The Catwings books by Ursula K. Le Guin seem so appealing. Kittens with wings! There they are in S.D. Schindler's pen-and-ink drawings, perched on a branch of tree or curled up beside their mother ("How is the milk this morning, children?" she asks them, which I loved). "A small gem of a book," says PW. "A lovely, gentle fantasy," Horn Book. "Contemporary and timeless," New York Times Book Review.
Be that as it may, bookstogether is here to tell you that if you have a sensitive child, perhaps one who just started kindergarten this very day, you may not make it past the place where Mrs. Tabby says to her kittens, "I think you are ready. I want you to have a good dinner and fly away--far away." Because they're not ready. And neither are you.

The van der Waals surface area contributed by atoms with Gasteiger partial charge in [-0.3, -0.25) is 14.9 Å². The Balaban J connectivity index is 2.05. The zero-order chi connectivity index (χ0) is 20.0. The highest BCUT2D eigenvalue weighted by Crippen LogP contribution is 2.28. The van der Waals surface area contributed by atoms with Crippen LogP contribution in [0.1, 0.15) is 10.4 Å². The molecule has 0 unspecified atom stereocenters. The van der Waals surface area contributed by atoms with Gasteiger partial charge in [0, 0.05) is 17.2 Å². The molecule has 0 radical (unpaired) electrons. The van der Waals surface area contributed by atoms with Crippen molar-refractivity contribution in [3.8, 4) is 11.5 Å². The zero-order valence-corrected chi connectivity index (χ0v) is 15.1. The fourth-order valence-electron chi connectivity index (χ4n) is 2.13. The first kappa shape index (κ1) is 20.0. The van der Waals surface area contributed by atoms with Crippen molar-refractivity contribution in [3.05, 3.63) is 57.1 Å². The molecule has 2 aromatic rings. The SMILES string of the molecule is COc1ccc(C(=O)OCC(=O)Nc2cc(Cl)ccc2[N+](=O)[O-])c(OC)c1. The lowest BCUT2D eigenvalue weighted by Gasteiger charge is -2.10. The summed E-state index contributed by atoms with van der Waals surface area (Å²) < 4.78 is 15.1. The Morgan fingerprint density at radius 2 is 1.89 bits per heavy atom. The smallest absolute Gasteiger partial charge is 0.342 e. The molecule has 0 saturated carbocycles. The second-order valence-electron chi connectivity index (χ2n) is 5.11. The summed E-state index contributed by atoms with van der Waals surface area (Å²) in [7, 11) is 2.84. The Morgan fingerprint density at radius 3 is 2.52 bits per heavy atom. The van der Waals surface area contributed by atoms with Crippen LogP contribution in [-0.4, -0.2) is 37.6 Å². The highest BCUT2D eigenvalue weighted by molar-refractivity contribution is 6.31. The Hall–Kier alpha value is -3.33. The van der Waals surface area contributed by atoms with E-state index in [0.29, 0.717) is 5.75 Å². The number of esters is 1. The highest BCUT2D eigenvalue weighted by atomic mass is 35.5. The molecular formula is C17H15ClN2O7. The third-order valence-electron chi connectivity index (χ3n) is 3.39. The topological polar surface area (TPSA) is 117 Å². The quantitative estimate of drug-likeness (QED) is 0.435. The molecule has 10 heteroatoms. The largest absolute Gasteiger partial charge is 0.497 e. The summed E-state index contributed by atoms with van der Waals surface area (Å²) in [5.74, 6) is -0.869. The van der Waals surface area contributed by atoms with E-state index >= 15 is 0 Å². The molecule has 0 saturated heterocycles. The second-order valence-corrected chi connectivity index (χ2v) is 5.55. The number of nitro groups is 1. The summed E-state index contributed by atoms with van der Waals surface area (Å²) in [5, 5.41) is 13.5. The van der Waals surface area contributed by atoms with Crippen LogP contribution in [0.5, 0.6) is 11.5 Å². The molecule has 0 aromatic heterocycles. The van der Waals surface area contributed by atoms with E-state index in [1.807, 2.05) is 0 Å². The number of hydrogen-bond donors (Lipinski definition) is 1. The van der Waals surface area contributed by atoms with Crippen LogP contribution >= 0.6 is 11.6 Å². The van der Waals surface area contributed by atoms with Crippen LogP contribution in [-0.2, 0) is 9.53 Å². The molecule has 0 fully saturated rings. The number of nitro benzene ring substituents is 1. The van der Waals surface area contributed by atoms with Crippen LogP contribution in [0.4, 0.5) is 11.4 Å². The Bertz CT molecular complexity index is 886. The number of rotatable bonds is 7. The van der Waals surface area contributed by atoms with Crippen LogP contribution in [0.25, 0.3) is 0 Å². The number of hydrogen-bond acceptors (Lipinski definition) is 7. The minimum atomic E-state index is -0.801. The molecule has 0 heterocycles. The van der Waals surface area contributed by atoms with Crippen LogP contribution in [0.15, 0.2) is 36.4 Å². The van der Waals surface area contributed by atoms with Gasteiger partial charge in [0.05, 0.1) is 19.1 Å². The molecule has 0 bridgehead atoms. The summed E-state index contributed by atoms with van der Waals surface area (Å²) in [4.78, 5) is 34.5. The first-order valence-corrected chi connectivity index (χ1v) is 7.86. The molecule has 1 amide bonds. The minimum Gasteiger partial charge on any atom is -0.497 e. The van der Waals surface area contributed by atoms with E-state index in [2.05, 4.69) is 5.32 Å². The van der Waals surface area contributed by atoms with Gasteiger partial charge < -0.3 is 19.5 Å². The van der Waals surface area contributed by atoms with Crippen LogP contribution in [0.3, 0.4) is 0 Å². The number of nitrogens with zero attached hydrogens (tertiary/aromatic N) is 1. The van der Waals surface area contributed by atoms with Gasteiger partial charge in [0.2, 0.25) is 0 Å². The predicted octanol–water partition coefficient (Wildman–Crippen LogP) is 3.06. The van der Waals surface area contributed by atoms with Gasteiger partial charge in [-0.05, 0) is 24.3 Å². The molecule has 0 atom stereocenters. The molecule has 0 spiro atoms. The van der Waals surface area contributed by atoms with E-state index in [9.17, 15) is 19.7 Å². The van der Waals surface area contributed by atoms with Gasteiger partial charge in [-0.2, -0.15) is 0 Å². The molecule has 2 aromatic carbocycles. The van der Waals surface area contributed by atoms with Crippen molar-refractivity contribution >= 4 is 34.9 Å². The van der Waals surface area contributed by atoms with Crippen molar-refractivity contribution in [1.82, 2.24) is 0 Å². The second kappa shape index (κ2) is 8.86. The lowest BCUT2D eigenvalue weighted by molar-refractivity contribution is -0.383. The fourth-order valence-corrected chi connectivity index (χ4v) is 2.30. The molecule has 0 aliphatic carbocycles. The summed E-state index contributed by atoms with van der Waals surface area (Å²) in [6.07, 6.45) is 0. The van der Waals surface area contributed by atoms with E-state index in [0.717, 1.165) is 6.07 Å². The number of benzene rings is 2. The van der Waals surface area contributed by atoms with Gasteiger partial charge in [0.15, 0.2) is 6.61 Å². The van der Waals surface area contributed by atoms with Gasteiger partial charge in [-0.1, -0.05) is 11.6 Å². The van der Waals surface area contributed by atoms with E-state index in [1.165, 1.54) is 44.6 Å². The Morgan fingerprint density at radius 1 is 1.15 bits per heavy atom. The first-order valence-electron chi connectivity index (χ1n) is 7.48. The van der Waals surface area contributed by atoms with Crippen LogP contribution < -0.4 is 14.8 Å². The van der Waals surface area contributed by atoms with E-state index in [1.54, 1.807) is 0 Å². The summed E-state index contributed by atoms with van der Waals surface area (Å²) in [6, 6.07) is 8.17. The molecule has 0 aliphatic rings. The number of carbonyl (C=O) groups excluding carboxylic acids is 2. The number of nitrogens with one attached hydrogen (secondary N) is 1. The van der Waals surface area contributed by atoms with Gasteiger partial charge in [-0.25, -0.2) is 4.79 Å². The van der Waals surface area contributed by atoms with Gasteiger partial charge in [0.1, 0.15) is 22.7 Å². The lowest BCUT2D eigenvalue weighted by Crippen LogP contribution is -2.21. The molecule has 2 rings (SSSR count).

[See also Rumer Godden's A Kindle of Kittens (illustrated by Lynne Byrnes; Viking, 1978), which is a sort of cautionary tale for single cat mothers. We didn't read that one, either. But it may interest you to know that the verb to kindle can mean to give birth, and a kindle is the collective noun for--kittens! Probably not what Amazon had in mind.]